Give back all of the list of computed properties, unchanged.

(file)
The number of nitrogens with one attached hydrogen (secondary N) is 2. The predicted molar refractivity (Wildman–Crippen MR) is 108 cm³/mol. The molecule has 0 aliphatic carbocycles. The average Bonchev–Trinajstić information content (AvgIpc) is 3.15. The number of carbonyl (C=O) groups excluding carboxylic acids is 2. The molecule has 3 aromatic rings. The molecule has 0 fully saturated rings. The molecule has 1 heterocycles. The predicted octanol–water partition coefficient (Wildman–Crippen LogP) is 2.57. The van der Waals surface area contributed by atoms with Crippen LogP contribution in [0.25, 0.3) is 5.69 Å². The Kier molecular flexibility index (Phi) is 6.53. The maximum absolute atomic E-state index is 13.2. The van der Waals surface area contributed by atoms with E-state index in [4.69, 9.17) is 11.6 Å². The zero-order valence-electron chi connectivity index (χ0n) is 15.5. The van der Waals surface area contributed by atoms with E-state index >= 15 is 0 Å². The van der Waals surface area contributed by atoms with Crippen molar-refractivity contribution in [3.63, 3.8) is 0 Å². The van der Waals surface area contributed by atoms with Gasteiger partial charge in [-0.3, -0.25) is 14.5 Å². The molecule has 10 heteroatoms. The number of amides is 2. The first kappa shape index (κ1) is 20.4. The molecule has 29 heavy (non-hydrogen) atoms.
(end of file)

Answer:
The number of nitrogens with one attached hydrogen (secondary N) is 2. The predicted molar refractivity (Wildman–Crippen MR) is 108 cm³/mol. The molecule has 0 aliphatic carbocycles. The average Bonchev–Trinajstić information content (AvgIpc) is 3.15. The number of carbonyl (C=O) groups excluding carboxylic acids is 2. The molecule has 3 aromatic rings. The molecule has 0 fully saturated rings. The molecule has 1 heterocycles. The predicted octanol–water partition coefficient (Wildman–Crippen LogP) is 2.57. The van der Waals surface area contributed by atoms with Crippen LogP contribution in [0.25, 0.3) is 5.69 Å². The Kier molecular flexibility index (Phi) is 6.53. The maximum absolute atomic E-state index is 13.2. The van der Waals surface area contributed by atoms with E-state index in [4.69, 9.17) is 11.6 Å². The zero-order valence-electron chi connectivity index (χ0n) is 15.5. The van der Waals surface area contributed by atoms with E-state index >= 15 is 0 Å². The van der Waals surface area contributed by atoms with Crippen molar-refractivity contribution in [3.63, 3.8) is 0 Å². The van der Waals surface area contributed by atoms with Gasteiger partial charge in [-0.3, -0.25) is 14.5 Å². The molecule has 10 heteroatoms. The number of amides is 2. The first kappa shape index (κ1) is 20.4. The molecule has 29 heavy (non-hydrogen) atoms.